Will selfies replace passwords for payment?
Card payment company, MasterCard has stated that it will begin to accept selfies as alternative to passwords when authorising IDs for online payments in the future. The firm will also use fingerprint recognition in the same way.
The move comes following successful trials of the process in America and the Netherlands last year. So successful in fact that MasterCard told the BBC that 92% of test subjects actually preferred these biometric payments over manually entering passwords.
Experts have also predicted that selfie and fingerprint payments could potentially wipe out credit card fraud one day. Although, this has been met with criticisms, with some security researchers questioning how easy it could be to trick the system.
MasterCard explained that members of the public will simply need to download an app to their smartphone, tablet, or PC in order to begin processing payments this way. This technology is now officially rolling out, in the UK, US, Netherlands, Canada, Spain, Belgium, France, Italy, Germany, Norway, Switzerland, Sweden, Denmark and Finland.
How do selfie payments work?
When making purchases, users will still be asked for their payment card details, but if a two factor authentication process is required, then they will be asked to use the device’s camera to take a selfie, or use the fingerprint scanner. This is instead of the current system of having to type out selected numbers and letters from their passwords.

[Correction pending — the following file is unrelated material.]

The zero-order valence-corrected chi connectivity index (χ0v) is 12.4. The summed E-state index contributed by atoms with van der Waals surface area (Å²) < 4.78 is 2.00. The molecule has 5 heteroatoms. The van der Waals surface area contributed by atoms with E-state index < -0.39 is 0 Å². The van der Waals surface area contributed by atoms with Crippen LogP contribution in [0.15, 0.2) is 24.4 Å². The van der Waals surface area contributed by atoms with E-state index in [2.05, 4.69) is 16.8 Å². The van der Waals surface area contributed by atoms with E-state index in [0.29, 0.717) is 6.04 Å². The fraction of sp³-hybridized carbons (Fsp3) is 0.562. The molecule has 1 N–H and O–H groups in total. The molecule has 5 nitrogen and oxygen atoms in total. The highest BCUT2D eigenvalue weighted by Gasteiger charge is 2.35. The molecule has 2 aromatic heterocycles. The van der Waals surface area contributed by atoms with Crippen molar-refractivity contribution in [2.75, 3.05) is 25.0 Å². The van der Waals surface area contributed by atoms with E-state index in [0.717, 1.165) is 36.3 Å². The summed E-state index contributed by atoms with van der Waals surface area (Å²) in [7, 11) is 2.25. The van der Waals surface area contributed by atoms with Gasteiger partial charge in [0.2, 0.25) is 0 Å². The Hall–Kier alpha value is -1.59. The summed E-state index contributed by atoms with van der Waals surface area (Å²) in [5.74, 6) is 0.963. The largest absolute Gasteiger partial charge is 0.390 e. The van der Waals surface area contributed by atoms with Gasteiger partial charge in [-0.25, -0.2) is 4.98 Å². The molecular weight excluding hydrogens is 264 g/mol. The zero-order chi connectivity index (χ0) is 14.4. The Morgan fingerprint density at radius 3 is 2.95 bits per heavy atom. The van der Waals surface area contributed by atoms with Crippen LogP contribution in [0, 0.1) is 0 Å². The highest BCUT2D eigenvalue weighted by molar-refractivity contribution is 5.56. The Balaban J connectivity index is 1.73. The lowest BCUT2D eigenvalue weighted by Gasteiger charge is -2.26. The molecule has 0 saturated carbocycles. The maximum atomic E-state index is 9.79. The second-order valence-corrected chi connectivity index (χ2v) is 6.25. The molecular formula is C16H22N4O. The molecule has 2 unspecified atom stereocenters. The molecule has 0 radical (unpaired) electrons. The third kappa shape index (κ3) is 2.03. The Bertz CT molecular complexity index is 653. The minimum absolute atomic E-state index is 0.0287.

Interestingly, if validating their ID by a selfie, users will need to blink into the camera, to prove they are really there, and not just holding up a photograph.
Why has MasterCard brought in selfie payments?
Ajay Bhalla, chief of safety and security at MasterCard, says that passwords are not secure, people frequently use the same password across multiple websites, and we all know that the most commonly used password is 123456. The problem is that if one website gets hacked, then all the websites where you use the same password will get compromised. This is not ideal.
In this day and age, we all own mobile phones, and we all access the internet. It makes sense to introduce biometrics as an extra security level when authenticating ourselves.
There has long been a problem with online payments because there is no card present, and therefore a greater risk of fraud exists. This is why we typically pay surcharges for credit card payments. Introducing biometric payments makes a lot of sense because it is a more secure method than simply asking for a password. Hopefully this will reduce fraud and we can all benefit from lower prices for these transactions.